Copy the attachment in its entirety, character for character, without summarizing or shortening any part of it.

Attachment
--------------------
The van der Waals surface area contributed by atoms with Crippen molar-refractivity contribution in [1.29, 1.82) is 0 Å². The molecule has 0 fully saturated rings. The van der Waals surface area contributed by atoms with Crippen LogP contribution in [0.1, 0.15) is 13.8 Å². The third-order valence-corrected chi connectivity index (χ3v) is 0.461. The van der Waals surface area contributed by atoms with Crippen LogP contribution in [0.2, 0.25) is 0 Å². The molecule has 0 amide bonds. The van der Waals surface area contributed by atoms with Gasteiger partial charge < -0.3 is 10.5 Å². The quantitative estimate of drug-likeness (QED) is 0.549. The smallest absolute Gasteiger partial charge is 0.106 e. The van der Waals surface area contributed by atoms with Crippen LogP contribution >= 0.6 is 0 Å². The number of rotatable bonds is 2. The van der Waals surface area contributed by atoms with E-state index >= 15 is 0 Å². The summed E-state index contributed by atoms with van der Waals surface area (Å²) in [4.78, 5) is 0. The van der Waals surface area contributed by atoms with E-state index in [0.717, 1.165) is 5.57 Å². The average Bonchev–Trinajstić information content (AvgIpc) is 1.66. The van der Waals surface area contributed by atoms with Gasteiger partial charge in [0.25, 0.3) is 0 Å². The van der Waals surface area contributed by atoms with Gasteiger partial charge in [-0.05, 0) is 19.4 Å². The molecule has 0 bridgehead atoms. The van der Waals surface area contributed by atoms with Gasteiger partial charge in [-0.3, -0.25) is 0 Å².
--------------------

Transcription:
The van der Waals surface area contributed by atoms with Crippen molar-refractivity contribution in [1.29, 1.82) is 0 Å². The molecule has 0 fully saturated rings. The van der Waals surface area contributed by atoms with Crippen LogP contribution in [0.1, 0.15) is 13.8 Å². The third-order valence-corrected chi connectivity index (χ3v) is 0.461. The van der Waals surface area contributed by atoms with Crippen LogP contribution in [0.2, 0.25) is 0 Å². The molecule has 0 amide bonds. The van der Waals surface area contributed by atoms with Gasteiger partial charge < -0.3 is 10.5 Å². The quantitative estimate of drug-likeness (QED) is 0.549. The smallest absolute Gasteiger partial charge is 0.106 e. The van der Waals surface area contributed by atoms with Crippen LogP contribution >= 0.6 is 0 Å². The number of rotatable bonds is 2. The van der Waals surface area contributed by atoms with E-state index >= 15 is 0 Å². The summed E-state index contributed by atoms with van der Waals surface area (Å²) in [4.78, 5) is 0. The van der Waals surface area contributed by atoms with E-state index in [0.717, 1.165) is 5.57 Å². The average Bonchev–Trinajstić information content (AvgIpc) is 1.66. The van der Waals surface area contributed by atoms with Gasteiger partial charge in [0.25, 0.3) is 0 Å². The van der Waals surface area contributed by atoms with Gasteiger partial charge in [-0.05, 0) is 19.4 Å². The molecule has 0 bridgehead atoms. The van der Waals surface area contributed by atoms with Gasteiger partial charge in [-0.3, -0.25) is 0 Å².